"Oh, yeah, I think so. In this neighborhood, I think it's quite nice enough." Her mama lived in a run-down cottage in the Ninth Ward, in a block poetically situated between Desire and Piety. A better car would just be a better target. Miz Clara went off to trade her floppy old blue slippers for a pair of Nikes, and find herself a wig to wear. When she came back, she said, "What you been doin' in there by ya self?"

"Writing poetry," said Talba, and Miz Clara shut up.

It was eight forty-five the next morning when Talba tried the door marked E.V. Anthony. It was locked. Good. That probably meant they came in at nine. She found a ladies room in which to replenish her lipstick and returned to stand guard. At approximately nine-oh-five, a young white woman unlocked the door. "Are you waiting for someone?"

"Edward Valentino."

"Come on in. Do you have an appointment?"

"No. Just taking a chance."

"Can I help you with anything?"

"Oh, no thanks. I'll just read a magazine." It was obvious the woman was dying of curiosity, but Talba figured once was enough to tell her story. It was another few minutes--twenty maybe--before a stocky man came in, a man who'd be sixty-five in a matter of days, stood five-feet-ten, and limped a little. Not even giving him a chance to greet the help, she rose and extended her hand.

"Mr. Valentino, I presume."

"Good morning. Good morning," he said, clearly a little flustered.

"I didn't know about the limp."

"Say that again?" Now he was irritated.

Talba noticed that he said "dat" for "that". He had the kind of New Orleans accent that sounded, for all the world, as if he'd grown up in Brooklyn. She held up her file.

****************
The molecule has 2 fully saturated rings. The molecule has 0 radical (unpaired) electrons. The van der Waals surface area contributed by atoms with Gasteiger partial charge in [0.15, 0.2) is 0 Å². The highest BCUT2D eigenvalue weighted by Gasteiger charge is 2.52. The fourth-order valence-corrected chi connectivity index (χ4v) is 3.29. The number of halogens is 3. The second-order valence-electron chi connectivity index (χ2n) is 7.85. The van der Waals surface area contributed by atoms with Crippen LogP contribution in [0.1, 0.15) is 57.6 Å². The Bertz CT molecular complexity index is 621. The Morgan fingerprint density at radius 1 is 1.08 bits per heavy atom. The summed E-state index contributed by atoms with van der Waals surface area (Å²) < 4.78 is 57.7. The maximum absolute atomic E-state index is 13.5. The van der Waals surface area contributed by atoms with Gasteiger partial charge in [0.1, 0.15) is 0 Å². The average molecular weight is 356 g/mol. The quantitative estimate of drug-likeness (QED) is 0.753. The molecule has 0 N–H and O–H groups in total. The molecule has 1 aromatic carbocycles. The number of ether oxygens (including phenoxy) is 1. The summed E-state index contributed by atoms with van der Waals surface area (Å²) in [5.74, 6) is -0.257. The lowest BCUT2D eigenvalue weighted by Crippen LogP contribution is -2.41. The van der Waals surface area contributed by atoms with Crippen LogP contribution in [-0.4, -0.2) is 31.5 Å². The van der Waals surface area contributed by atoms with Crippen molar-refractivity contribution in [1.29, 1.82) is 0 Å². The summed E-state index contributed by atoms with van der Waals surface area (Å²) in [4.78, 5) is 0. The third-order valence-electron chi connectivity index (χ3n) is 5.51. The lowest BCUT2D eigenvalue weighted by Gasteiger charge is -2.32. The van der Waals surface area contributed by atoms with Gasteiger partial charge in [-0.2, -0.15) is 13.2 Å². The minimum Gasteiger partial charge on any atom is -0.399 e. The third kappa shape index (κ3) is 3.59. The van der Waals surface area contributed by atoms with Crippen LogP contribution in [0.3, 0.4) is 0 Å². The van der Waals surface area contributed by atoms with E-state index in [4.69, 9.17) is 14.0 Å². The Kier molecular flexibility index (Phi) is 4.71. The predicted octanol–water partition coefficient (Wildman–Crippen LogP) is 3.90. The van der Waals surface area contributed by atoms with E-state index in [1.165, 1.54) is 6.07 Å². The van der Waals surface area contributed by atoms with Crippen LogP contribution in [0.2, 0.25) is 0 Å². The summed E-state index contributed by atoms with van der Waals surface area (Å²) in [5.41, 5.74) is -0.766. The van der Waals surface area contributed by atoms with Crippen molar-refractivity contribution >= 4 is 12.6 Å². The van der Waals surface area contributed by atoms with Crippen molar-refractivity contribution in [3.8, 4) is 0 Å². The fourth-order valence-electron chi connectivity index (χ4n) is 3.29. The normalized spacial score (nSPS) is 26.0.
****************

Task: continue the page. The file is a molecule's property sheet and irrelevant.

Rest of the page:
"Everything else was on the Internet. But I missed the limp." He nodded at the secretary.

"You're Eileen Fisher, aren't you?" She turned back to Valentino.
"And you're about to have a birthday. Congratulations."

Smoke was starting to come out of Valentino's ears. "What the hell is this?" What da hell is dis?

"This," she said, "is a young hotshot, able to play the computer like Horowitz tickles the ivories. No visible piercings and well under thirty. Talba Wallis at your service."

Valentino looked exhausted, but he stuck out his hand manfully. "Eddie Valentino. You gotta be a friend of Angela's."

"Angela? I must be missing something."

"Come on, come on. Angela put ya up to this."

"Angela. Your wife's name is Audrey, it can't be...oh! Daughter. She must be your daughter."

He was laughing now. "Angie, Angie--don't you ever give up?"

"Mr. Valentino, I'm as much of a hotshot as you're gonna get, but your daughter's name wasn't in any of the databases. Now if I'd known I was going to need it, I could have had it in two seconds."

A look of astonishment spread over his features. Talba figured he was starting to catch on. "How'd you know who placed the ad?"

Talba shrugged. "You advertised for an investigator. I investigated."

Valentino closed his eyes and shook his head slowly, a man clearly at the end of his rope. "Eileen, you got any coffee?"

"Yes sir. Of course." The girl looked terrified.

"Bring us some, will ya? Ms. Wallis, come on in."

He led the way to one of three other rooms she could see, another of which seemed to be a combination coffee and copy room. Valentino's office wasn't a whole lot grander. He turned on a light and slipped behind a desk, gesturing at two facing chairs. Talba took one, and for the first time really looked at him.

His hair was salt and pepper, not yet white, and not soon to be, but his face was deeply lined. Almost as if it had been carved out of a once-handsome, very Mediterranean demeanor that had become, for some reason, very tired. Deeply, deeply tired. The bags under his eyes were duffels. She almost asked if he were getting enough sleep."Start at the beginning, Ms. Wallis."